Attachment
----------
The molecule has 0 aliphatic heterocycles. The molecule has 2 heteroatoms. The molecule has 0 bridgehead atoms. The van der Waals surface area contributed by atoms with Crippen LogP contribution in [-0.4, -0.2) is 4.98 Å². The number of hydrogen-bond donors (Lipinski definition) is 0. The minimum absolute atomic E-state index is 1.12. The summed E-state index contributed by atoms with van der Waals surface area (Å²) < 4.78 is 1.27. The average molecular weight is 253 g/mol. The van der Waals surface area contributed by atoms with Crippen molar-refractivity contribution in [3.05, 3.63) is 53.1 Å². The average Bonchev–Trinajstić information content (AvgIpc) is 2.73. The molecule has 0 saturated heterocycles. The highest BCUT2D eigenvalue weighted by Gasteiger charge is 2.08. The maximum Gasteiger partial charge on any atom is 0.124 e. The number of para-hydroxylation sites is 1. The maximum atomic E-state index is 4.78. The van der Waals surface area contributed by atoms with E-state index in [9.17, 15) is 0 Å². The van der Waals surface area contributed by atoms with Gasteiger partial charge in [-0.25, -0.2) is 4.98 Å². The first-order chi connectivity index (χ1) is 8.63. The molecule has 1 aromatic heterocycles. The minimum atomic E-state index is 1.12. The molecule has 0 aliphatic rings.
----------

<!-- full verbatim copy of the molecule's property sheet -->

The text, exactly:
The molecule has 0 aliphatic heterocycles. The molecule has 2 heteroatoms. The molecule has 0 bridgehead atoms. The van der Waals surface area contributed by atoms with Crippen LogP contribution in [-0.4, -0.2) is 4.98 Å². The number of hydrogen-bond donors (Lipinski definition) is 0. The minimum absolute atomic E-state index is 1.12. The summed E-state index contributed by atoms with van der Waals surface area (Å²) < 4.78 is 1.27. The average molecular weight is 253 g/mol. The van der Waals surface area contributed by atoms with Crippen molar-refractivity contribution in [3.05, 3.63) is 53.1 Å². The average Bonchev–Trinajstić information content (AvgIpc) is 2.73. The molecule has 0 saturated heterocycles. The highest BCUT2D eigenvalue weighted by Gasteiger charge is 2.08. The maximum Gasteiger partial charge on any atom is 0.124 e. The number of para-hydroxylation sites is 1. The maximum atomic E-state index is 4.78. The van der Waals surface area contributed by atoms with E-state index in [9.17, 15) is 0 Å². The van der Waals surface area contributed by atoms with Gasteiger partial charge in [-0.25, -0.2) is 4.98 Å². The first-order chi connectivity index (χ1) is 8.63. The molecule has 1 aromatic heterocycles. The minimum atomic E-state index is 1.12. The molecule has 0 aliphatic rings.